How to Cook with Grape Leaves

Tangy, supple grape leaves make these recipes shine.

Zeytinyagil Yaprak Sarmasi
Photo: Photo by Eva Kolenko / Food Styling by Carrie Purcell / Prop Styling by Jillian Knox

It's harvest time for vineyards across the country. Celebrate the promise of great wines by using the vine's lesser-loved by-product: grape leaves, which are deliciously tangy and tender when brined. Here are several of our favorite recipes that feature grape leaves.

Zeytinyağli Yaprak Sarmasi (Vegetarian Stuffed Grape Leaves)

From the Turkish region of Mugla, the tangy, tender vegetarian rice-and-herb-stuffed grape leaves pictured above can be made a day ahead, making them a great appetizer for easy entertaining. The brightness of the brined grape leaves is balanced by the rice filling, which is seasoned with fresh parsley and dill and slightly sweet cooked onions.

Spinach-and-Grape Leaf Pie

Chef Alex Raij made this big, impressive pie, which she calls pastel de parra, to snack on throughout the weekend; a big slice is also satisfying as a meal.

Spinach-and-Grape-Leaf Pie
© Antonis Achilleos

Halibut Roasted in Grape Leaves with Lemon Vinaigrette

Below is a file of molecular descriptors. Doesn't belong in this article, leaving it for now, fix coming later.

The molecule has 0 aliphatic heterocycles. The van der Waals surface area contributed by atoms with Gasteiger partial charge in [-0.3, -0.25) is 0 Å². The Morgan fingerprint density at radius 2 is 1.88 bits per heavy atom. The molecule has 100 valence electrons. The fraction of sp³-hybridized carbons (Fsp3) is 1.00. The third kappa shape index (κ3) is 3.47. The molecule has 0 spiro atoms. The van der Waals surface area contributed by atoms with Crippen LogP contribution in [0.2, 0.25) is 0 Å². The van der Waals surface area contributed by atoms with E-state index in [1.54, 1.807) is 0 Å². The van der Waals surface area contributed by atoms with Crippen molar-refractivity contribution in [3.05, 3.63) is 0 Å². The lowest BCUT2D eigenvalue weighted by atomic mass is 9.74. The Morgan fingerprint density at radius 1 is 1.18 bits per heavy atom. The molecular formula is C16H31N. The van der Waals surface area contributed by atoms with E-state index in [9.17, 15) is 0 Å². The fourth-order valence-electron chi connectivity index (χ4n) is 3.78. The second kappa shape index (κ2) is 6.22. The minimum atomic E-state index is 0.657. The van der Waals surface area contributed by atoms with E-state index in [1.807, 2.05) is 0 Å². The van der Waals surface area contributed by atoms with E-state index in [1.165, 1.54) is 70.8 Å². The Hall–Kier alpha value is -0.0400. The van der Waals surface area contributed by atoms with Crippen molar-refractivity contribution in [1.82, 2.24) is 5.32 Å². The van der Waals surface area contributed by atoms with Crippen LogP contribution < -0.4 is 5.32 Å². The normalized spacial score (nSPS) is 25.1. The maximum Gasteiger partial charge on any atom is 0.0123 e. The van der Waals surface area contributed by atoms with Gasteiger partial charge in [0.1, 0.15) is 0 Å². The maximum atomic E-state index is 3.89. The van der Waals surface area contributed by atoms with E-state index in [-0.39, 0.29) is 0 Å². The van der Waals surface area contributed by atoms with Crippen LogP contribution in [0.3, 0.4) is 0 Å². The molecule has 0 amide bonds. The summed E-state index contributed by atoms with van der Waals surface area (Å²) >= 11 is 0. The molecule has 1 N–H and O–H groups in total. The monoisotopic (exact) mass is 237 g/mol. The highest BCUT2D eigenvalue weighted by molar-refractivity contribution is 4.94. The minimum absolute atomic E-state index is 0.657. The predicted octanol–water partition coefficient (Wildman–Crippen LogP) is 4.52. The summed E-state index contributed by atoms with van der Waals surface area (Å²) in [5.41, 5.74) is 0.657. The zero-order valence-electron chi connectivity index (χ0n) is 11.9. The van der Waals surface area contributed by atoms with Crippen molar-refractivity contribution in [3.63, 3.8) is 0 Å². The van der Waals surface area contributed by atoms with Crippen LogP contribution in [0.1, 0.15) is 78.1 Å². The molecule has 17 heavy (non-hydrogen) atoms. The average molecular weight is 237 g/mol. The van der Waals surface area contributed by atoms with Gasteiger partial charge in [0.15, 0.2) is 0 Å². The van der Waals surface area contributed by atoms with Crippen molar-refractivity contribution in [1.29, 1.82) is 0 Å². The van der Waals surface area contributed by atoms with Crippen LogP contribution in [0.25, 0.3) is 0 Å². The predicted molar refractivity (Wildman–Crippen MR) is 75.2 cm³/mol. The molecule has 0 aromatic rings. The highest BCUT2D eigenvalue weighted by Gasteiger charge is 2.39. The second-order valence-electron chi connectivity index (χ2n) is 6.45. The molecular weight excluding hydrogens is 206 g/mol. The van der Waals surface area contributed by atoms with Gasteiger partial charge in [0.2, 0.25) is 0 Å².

Here, delicate halibut fillets are wrapped in brined grape leaf parcels, which subtly perfume the fish and keep the flesh moist on the grill. A punchy lemon vinaigrette flavored with Dijon and fresh thyme provides acidity and richness.

Halibut Roasted in Grape Leaves with Lemon Vinaigrette
© Tina Rupp

Grilled Beef Rolls

Contributed by Seattle chefs Eric and Sophie Banh, these rolls are filled with thinly sliced and marinated flank steak, slices of garlic, jicama matchsticks, and basil leaves. The rolls are then skewered together and grilled. Typically, Eric and Sophie follow Vietnamese tradition and use la lot leaves to make these rolls (la lot leaves are somewhat similar to shiso). If you have trouble sourcing la lot, grape leaves make an excellent replacement.

Grilled Beef Rolls
© Stephanie Foley
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